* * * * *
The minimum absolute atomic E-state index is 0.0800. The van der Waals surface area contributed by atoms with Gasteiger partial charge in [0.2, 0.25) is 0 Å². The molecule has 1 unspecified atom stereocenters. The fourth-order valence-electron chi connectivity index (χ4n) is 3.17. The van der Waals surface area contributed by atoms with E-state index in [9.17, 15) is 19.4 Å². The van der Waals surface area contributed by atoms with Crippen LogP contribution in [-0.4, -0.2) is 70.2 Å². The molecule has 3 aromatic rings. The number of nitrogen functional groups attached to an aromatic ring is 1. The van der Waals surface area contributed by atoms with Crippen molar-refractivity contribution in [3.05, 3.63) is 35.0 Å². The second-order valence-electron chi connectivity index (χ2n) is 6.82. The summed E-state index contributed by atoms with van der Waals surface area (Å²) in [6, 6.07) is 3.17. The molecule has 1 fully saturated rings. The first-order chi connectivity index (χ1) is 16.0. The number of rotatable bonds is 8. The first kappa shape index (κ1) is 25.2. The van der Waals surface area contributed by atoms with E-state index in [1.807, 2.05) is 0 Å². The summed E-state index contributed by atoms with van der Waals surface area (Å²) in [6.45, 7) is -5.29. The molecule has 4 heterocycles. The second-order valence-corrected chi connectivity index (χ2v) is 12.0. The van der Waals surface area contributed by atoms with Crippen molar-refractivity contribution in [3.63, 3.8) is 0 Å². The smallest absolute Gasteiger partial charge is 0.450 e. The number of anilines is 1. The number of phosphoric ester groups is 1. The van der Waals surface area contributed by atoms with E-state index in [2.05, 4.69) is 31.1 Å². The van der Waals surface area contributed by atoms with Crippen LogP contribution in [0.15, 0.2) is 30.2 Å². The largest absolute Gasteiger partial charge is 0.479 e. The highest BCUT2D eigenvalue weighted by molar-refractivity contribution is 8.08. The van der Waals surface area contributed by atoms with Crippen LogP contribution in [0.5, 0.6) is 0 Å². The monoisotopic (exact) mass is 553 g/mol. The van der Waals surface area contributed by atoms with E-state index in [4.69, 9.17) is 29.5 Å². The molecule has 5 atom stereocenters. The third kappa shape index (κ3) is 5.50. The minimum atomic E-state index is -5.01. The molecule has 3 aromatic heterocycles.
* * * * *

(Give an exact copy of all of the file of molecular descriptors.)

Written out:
The minimum absolute atomic E-state index is 0.0800. The van der Waals surface area contributed by atoms with Gasteiger partial charge in [0.2, 0.25) is 0 Å². The molecule has 1 unspecified atom stereocenters. The fourth-order valence-electron chi connectivity index (χ4n) is 3.17. The van der Waals surface area contributed by atoms with E-state index in [9.17, 15) is 19.4 Å². The van der Waals surface area contributed by atoms with Crippen LogP contribution in [-0.4, -0.2) is 70.2 Å². The molecule has 3 aromatic rings. The number of nitrogen functional groups attached to an aromatic ring is 1. The van der Waals surface area contributed by atoms with Crippen molar-refractivity contribution in [3.05, 3.63) is 35.0 Å². The second-order valence-electron chi connectivity index (χ2n) is 6.82. The summed E-state index contributed by atoms with van der Waals surface area (Å²) in [6, 6.07) is 3.17. The molecule has 1 fully saturated rings. The first-order chi connectivity index (χ1) is 16.0. The number of rotatable bonds is 8. The first kappa shape index (κ1) is 25.2. The van der Waals surface area contributed by atoms with E-state index in [1.807, 2.05) is 0 Å². The summed E-state index contributed by atoms with van der Waals surface area (Å²) in [6.45, 7) is -5.29. The molecule has 4 heterocycles. The second-order valence-corrected chi connectivity index (χ2v) is 12.0. The van der Waals surface area contributed by atoms with Crippen molar-refractivity contribution in [3.63, 3.8) is 0 Å². The smallest absolute Gasteiger partial charge is 0.450 e. The number of anilines is 1. The number of phosphoric ester groups is 1. The van der Waals surface area contributed by atoms with E-state index in [2.05, 4.69) is 31.1 Å². The van der Waals surface area contributed by atoms with Crippen LogP contribution in [0.15, 0.2) is 30.2 Å². The largest absolute Gasteiger partial charge is 0.479 e. The highest BCUT2D eigenvalue weighted by molar-refractivity contribution is 8.08. The van der Waals surface area contributed by atoms with Crippen LogP contribution in [0.5, 0.6) is 0 Å². The monoisotopic (exact) mass is 553 g/mol. The van der Waals surface area contributed by atoms with E-state index in [4.69, 9.17) is 29.5 Å². The molecule has 5 atom stereocenters. The third kappa shape index (κ3) is 5.50. The minimum atomic E-state index is -5.01. The molecule has 3 aromatic heterocycles.